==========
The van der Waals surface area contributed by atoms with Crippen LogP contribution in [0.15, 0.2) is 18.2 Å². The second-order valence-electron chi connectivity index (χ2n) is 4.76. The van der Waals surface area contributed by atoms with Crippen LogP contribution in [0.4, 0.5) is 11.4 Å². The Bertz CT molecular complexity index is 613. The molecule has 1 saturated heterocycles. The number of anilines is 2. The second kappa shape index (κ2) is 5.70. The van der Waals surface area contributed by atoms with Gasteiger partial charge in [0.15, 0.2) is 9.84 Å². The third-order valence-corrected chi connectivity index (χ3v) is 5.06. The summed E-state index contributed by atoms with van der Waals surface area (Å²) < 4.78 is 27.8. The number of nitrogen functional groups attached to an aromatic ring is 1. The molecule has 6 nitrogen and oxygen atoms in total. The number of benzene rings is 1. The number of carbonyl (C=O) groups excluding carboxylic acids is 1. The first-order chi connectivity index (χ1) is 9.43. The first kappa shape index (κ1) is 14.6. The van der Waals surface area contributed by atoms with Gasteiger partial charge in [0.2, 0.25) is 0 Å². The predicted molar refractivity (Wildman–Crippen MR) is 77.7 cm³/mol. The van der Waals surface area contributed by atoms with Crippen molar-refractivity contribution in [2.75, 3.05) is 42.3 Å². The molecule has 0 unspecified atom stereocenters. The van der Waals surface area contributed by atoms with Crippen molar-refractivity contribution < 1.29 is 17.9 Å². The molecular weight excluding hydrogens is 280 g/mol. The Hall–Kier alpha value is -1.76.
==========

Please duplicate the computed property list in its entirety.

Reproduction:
The van der Waals surface area contributed by atoms with Crippen LogP contribution in [0.15, 0.2) is 18.2 Å². The second-order valence-electron chi connectivity index (χ2n) is 4.76. The van der Waals surface area contributed by atoms with Crippen LogP contribution in [0.4, 0.5) is 11.4 Å². The Bertz CT molecular complexity index is 613. The molecule has 1 saturated heterocycles. The number of anilines is 2. The second kappa shape index (κ2) is 5.70. The van der Waals surface area contributed by atoms with Gasteiger partial charge in [0.15, 0.2) is 9.84 Å². The third-order valence-corrected chi connectivity index (χ3v) is 5.06. The summed E-state index contributed by atoms with van der Waals surface area (Å²) < 4.78 is 27.8. The number of nitrogen functional groups attached to an aromatic ring is 1. The molecule has 6 nitrogen and oxygen atoms in total. The number of benzene rings is 1. The number of carbonyl (C=O) groups excluding carboxylic acids is 1. The first-order chi connectivity index (χ1) is 9.43. The first kappa shape index (κ1) is 14.6. The van der Waals surface area contributed by atoms with Gasteiger partial charge in [0.2, 0.25) is 0 Å². The predicted molar refractivity (Wildman–Crippen MR) is 77.7 cm³/mol. The van der Waals surface area contributed by atoms with Crippen molar-refractivity contribution in [2.75, 3.05) is 42.3 Å². The molecule has 0 unspecified atom stereocenters. The van der Waals surface area contributed by atoms with Crippen molar-refractivity contribution < 1.29 is 17.9 Å². The molecular weight excluding hydrogens is 280 g/mol. The Hall–Kier alpha value is -1.76.